Booming Energy Output to Shrink U.S. Trade Gap

As you may have heard, international trade has become something of a heated issue. President Trump left last weekend’s G7 meeting in Canada angry over the protectionist policies of some of America’s closest allies, which he emphasized by refusing to endorse the group’s written statement on shared economic, trade and environmental aspirations. Leaders of the other G7 members – the world’s seven most advanced economies – were none too pleased themselves, blaming Trump for what they viewed as undue hostility and breaches of diplomatic protocol.

It’s a fight I’ll leave to others. Reasonable people can disagree over how fairly or unfairly U.S. exports are treated by other countries. But I will note that, when it comes to foreign sales of U.S. energy products, the future looks very rosy.

Exports of American oil, gas and refined fuels are already booming. Remember back in 2006, when President George W. Bush lamented that American was “addicted to oil,” much of it sourced from abroad? At the time he issued that warning, net U.S. oil imports—the difference between what the country imported and what it sold abroad—totaled 10 million barrels per day. Flash forward to today, and net imports have been nearly halved, to a range of 5 to 6 million barrels per day, depending on the time of year.

Soaring domestic production is the main reason that the U.S. has been “breaking” its addiction to foreign oil. But America isn’t just producing more crude; it’s exporting more, too. Crude exports have jumped from practically nothing at the time of Bush’s speech to about 2 million barrels per day. Congress lifted the decades-old ban on most crude exports in 2015, largely because domestic producers were pumping more light, sweet crude oil than U.S. refineries could process. Many overseas buyers are eager for that type of oil. And U.S. crude tends to sell at a discount to Brent, the global oil benchmark, making it even more attractive to foreign refiners.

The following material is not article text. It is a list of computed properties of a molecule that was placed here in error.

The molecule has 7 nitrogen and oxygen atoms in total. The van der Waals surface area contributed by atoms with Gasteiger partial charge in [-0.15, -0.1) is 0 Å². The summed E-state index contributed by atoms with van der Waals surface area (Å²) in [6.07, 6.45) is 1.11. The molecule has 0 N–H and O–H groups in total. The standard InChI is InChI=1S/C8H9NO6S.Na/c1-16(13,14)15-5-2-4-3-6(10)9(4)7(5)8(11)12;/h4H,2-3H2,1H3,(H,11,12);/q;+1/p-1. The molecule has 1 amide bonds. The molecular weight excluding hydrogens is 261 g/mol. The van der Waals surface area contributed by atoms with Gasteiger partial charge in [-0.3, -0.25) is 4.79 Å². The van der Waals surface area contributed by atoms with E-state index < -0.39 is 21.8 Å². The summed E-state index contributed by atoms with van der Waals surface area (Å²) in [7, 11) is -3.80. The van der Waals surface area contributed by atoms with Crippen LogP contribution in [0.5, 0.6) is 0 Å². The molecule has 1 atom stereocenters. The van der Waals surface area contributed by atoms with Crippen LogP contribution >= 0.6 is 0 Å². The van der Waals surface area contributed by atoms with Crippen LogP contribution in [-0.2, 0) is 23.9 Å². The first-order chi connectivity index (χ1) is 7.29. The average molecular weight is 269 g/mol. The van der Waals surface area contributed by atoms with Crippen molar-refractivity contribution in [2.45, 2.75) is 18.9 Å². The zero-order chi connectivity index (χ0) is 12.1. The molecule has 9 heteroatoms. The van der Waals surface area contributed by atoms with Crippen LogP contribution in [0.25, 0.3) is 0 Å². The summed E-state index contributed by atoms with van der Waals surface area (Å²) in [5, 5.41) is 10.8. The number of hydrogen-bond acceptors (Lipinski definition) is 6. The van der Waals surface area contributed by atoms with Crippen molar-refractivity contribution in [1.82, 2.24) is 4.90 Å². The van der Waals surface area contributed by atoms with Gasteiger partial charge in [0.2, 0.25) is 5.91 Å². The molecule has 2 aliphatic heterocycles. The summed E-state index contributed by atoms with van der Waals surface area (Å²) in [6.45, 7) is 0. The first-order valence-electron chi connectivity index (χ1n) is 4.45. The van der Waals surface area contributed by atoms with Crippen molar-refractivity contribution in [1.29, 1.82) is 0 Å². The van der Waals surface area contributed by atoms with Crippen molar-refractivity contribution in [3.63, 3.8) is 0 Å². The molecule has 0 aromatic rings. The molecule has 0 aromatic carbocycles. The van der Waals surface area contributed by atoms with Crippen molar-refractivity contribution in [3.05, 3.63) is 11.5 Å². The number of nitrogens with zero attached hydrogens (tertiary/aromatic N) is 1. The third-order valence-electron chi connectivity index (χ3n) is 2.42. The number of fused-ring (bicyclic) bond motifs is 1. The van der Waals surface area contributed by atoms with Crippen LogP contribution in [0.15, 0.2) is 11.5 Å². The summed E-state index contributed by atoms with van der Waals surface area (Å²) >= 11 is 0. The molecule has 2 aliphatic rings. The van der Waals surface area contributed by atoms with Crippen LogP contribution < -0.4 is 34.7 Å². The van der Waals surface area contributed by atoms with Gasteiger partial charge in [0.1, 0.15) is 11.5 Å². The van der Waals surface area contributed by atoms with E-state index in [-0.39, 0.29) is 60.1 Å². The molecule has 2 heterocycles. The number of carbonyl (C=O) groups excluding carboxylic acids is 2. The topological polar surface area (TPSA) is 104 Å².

Exports of refined fuels are going even stronger than sales of crude itself. In fact, America is a net exporter of gasoline, diesel and other fuels. Net exports of refined petroleum products hit a whopping 3.5 million barrels per day last week, according to the Department of Energy. Back when Bush warned about being addicted to foreign oil in 2006, the U.S. was a net importer of refined products, to the tune of more than 2.5 million barrels per day.

Where do all those barrels go? Mexico is the biggest buyer, followed by Canada and then China. G7 members Japan, Italy, Great Britain and France are sizable customers, too. (See a breakdown of U.S. fuel exports by destination here.)

What does this all mean for the U.S. trade deficit? At the time of Bush’s 2006 State of the Union address, oil and refined fuels accounted for 35% of the total trade deficit. By April of this year, that figure had fallen to just 10.5%, according to the Census Bureau.

Natural gas makes the trade deficit look even better. Long a net gas importer, America became a net exporter last year. And those exports are bound to keep growing as domestic gas production rises and more of that bounty flows by pipelines to Mexico and Canada, and on ships in liquefied form to customers all over the world.